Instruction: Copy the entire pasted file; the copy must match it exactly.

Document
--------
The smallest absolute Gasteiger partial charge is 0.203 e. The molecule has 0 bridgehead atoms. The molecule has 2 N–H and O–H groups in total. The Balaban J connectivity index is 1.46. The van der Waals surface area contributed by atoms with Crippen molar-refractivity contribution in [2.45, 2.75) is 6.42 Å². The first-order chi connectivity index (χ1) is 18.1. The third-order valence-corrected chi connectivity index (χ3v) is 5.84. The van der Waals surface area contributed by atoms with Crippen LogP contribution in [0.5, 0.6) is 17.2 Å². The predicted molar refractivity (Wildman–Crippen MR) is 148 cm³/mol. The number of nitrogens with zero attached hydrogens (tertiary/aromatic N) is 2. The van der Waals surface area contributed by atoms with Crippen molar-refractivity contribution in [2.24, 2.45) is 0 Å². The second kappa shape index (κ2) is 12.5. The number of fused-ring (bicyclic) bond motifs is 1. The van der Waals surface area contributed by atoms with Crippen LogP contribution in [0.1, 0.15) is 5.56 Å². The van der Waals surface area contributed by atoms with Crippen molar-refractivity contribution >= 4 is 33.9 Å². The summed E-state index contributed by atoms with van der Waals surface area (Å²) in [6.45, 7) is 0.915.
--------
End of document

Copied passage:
The smallest absolute Gasteiger partial charge is 0.203 e. The molecule has 0 bridgehead atoms. The molecule has 2 N–H and O–H groups in total. The Balaban J connectivity index is 1.46. The van der Waals surface area contributed by atoms with Crippen molar-refractivity contribution in [2.45, 2.75) is 6.42 Å². The first-order chi connectivity index (χ1) is 18.1. The third-order valence-corrected chi connectivity index (χ3v) is 5.84. The van der Waals surface area contributed by atoms with Crippen LogP contribution in [0.5, 0.6) is 17.2 Å². The predicted molar refractivity (Wildman–Crippen MR) is 148 cm³/mol. The number of nitrogens with zero attached hydrogens (tertiary/aromatic N) is 2. The van der Waals surface area contributed by atoms with Crippen molar-refractivity contribution in [2.24, 2.45) is 0 Å². The second kappa shape index (κ2) is 12.5. The number of fused-ring (bicyclic) bond motifs is 1. The van der Waals surface area contributed by atoms with Crippen LogP contribution in [0.1, 0.15) is 5.56 Å². The van der Waals surface area contributed by atoms with Crippen molar-refractivity contribution >= 4 is 33.9 Å². The summed E-state index contributed by atoms with van der Waals surface area (Å²) in [6.45, 7) is 0.915.